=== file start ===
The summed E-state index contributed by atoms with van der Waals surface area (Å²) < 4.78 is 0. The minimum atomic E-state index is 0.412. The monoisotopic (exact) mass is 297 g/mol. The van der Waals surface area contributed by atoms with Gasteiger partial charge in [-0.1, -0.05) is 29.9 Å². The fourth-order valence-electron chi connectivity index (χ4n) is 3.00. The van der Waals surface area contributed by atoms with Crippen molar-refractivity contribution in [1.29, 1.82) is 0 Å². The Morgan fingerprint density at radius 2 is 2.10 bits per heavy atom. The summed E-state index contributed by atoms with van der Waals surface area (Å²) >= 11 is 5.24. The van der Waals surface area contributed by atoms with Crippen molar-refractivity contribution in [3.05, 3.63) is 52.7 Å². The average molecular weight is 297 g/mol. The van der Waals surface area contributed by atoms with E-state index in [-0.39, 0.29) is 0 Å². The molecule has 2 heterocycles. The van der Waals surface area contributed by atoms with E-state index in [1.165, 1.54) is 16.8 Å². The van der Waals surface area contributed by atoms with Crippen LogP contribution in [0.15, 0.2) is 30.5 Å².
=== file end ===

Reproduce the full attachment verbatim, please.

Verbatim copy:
The summed E-state index contributed by atoms with van der Waals surface area (Å²) < 4.78 is 0. The minimum atomic E-state index is 0.412. The monoisotopic (exact) mass is 297 g/mol. The van der Waals surface area contributed by atoms with Gasteiger partial charge in [-0.1, -0.05) is 29.9 Å². The fourth-order valence-electron chi connectivity index (χ4n) is 3.00. The van der Waals surface area contributed by atoms with Crippen molar-refractivity contribution in [1.29, 1.82) is 0 Å². The Morgan fingerprint density at radius 2 is 2.10 bits per heavy atom. The summed E-state index contributed by atoms with van der Waals surface area (Å²) >= 11 is 5.24. The van der Waals surface area contributed by atoms with Crippen molar-refractivity contribution in [3.05, 3.63) is 52.7 Å². The average molecular weight is 297 g/mol. The van der Waals surface area contributed by atoms with E-state index in [-0.39, 0.29) is 0 Å². The molecule has 2 heterocycles. The van der Waals surface area contributed by atoms with E-state index in [1.165, 1.54) is 16.8 Å². The van der Waals surface area contributed by atoms with Crippen LogP contribution in [0.15, 0.2) is 30.5 Å².